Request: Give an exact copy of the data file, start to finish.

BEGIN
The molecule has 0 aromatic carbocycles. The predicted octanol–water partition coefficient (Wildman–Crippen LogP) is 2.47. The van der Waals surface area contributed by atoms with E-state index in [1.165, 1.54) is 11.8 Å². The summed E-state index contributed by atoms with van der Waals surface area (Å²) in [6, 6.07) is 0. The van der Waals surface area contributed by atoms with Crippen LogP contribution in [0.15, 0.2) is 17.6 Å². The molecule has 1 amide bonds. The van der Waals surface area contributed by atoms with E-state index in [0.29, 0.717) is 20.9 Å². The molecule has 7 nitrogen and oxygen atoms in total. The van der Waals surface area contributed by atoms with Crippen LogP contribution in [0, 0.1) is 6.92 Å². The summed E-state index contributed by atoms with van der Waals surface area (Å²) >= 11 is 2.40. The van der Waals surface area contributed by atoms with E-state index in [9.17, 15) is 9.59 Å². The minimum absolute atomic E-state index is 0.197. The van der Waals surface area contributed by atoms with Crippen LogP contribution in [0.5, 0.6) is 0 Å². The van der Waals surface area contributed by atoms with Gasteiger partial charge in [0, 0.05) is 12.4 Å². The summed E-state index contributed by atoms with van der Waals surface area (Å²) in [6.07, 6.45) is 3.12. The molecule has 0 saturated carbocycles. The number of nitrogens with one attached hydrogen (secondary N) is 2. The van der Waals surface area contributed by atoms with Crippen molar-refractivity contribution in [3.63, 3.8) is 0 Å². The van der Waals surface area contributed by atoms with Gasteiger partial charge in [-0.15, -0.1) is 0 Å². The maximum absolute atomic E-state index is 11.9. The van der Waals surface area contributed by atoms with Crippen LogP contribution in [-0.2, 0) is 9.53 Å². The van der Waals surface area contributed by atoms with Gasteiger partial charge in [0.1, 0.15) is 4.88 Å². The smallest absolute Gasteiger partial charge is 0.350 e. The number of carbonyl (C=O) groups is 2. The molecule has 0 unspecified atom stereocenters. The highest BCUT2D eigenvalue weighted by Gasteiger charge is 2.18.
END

The molecule has 0 aromatic carbocycles. The predicted octanol–water partition coefficient (Wildman–Crippen LogP) is 2.47. The van der Waals surface area contributed by atoms with E-state index in [1.165, 1.54) is 11.8 Å². The summed E-state index contributed by atoms with van der Waals surface area (Å²) in [6, 6.07) is 0. The van der Waals surface area contributed by atoms with Crippen LogP contribution in [0.15, 0.2) is 17.6 Å². The molecule has 1 amide bonds. The van der Waals surface area contributed by atoms with E-state index in [0.29, 0.717) is 20.9 Å². The molecule has 7 nitrogen and oxygen atoms in total. The van der Waals surface area contributed by atoms with Crippen LogP contribution in [0, 0.1) is 6.92 Å². The summed E-state index contributed by atoms with van der Waals surface area (Å²) >= 11 is 2.40. The van der Waals surface area contributed by atoms with E-state index in [9.17, 15) is 9.59 Å². The minimum absolute atomic E-state index is 0.197. The van der Waals surface area contributed by atoms with Crippen LogP contribution in [0.5, 0.6) is 0 Å². The van der Waals surface area contributed by atoms with Gasteiger partial charge in [0, 0.05) is 12.4 Å². The summed E-state index contributed by atoms with van der Waals surface area (Å²) in [6.07, 6.45) is 3.12. The molecule has 0 saturated carbocycles. The number of nitrogens with one attached hydrogen (secondary N) is 2. The van der Waals surface area contributed by atoms with Crippen molar-refractivity contribution in [3.63, 3.8) is 0 Å². The van der Waals surface area contributed by atoms with Gasteiger partial charge in [-0.15, -0.1) is 0 Å². The maximum absolute atomic E-state index is 11.9. The van der Waals surface area contributed by atoms with Crippen LogP contribution in [-0.2, 0) is 9.53 Å². The van der Waals surface area contributed by atoms with Gasteiger partial charge in [0.1, 0.15) is 4.88 Å². The smallest absolute Gasteiger partial charge is 0.350 e. The number of carbonyl (C=O) groups is 2. The molecule has 0 unspecified atom stereocenters. The highest BCUT2D eigenvalue weighted by Gasteiger charge is 2.18.